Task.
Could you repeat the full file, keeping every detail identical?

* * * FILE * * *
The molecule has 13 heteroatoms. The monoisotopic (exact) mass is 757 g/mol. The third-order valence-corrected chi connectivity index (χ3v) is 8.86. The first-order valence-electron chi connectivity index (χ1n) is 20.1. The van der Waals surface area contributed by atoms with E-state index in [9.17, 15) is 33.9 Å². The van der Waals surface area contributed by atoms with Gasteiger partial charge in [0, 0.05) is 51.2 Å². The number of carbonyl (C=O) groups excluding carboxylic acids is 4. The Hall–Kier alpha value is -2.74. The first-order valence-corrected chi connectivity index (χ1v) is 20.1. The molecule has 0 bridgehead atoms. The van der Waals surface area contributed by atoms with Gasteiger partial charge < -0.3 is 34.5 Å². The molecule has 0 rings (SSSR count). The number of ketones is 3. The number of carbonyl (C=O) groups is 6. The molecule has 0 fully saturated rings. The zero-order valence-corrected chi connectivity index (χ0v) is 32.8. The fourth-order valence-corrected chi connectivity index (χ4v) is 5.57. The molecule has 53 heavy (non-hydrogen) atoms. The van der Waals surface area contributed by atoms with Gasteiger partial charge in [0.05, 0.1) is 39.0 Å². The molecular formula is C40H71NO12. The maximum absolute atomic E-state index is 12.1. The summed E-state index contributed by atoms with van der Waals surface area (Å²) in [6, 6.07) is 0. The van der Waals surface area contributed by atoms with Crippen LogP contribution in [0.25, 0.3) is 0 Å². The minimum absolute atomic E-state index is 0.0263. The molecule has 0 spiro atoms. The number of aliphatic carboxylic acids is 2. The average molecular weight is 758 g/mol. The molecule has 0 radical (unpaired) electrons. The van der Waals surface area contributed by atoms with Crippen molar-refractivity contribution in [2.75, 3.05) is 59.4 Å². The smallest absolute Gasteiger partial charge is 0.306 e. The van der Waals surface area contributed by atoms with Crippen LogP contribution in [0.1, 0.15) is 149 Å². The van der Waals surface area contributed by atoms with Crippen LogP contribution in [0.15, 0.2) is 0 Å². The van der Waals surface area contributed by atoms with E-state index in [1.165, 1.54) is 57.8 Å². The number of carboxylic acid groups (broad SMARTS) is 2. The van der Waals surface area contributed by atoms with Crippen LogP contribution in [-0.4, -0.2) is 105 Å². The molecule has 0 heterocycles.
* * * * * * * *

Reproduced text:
The molecule has 13 heteroatoms. The monoisotopic (exact) mass is 757 g/mol. The third-order valence-corrected chi connectivity index (χ3v) is 8.86. The first-order valence-electron chi connectivity index (χ1n) is 20.1. The van der Waals surface area contributed by atoms with E-state index in [9.17, 15) is 33.9 Å². The van der Waals surface area contributed by atoms with Gasteiger partial charge in [0, 0.05) is 51.2 Å². The number of carbonyl (C=O) groups excluding carboxylic acids is 4. The Hall–Kier alpha value is -2.74. The first-order valence-corrected chi connectivity index (χ1v) is 20.1. The molecule has 0 bridgehead atoms. The van der Waals surface area contributed by atoms with Gasteiger partial charge < -0.3 is 34.5 Å². The molecule has 0 rings (SSSR count). The number of ketones is 3. The number of carbonyl (C=O) groups is 6. The molecule has 0 fully saturated rings. The zero-order valence-corrected chi connectivity index (χ0v) is 32.8. The fourth-order valence-corrected chi connectivity index (χ4v) is 5.57. The molecule has 53 heavy (non-hydrogen) atoms. The van der Waals surface area contributed by atoms with Gasteiger partial charge in [0.05, 0.1) is 39.0 Å². The molecular formula is C40H71NO12. The maximum absolute atomic E-state index is 12.1. The summed E-state index contributed by atoms with van der Waals surface area (Å²) in [6, 6.07) is 0. The van der Waals surface area contributed by atoms with Crippen LogP contribution in [0.25, 0.3) is 0 Å². The minimum absolute atomic E-state index is 0.0263. The molecule has 0 spiro atoms. The number of aliphatic carboxylic acids is 2. The average molecular weight is 758 g/mol. The molecule has 0 radical (unpaired) electrons. The van der Waals surface area contributed by atoms with Crippen molar-refractivity contribution in [2.75, 3.05) is 59.4 Å². The smallest absolute Gasteiger partial charge is 0.306 e. The van der Waals surface area contributed by atoms with Crippen LogP contribution in [0.1, 0.15) is 149 Å². The van der Waals surface area contributed by atoms with Crippen LogP contribution in [0.15, 0.2) is 0 Å². The van der Waals surface area contributed by atoms with E-state index in [1.165, 1.54) is 57.8 Å². The number of carboxylic acid groups (broad SMARTS) is 2. The van der Waals surface area contributed by atoms with Crippen LogP contribution in [-0.4, -0.2) is 105 Å². The molecule has 0 heterocycles.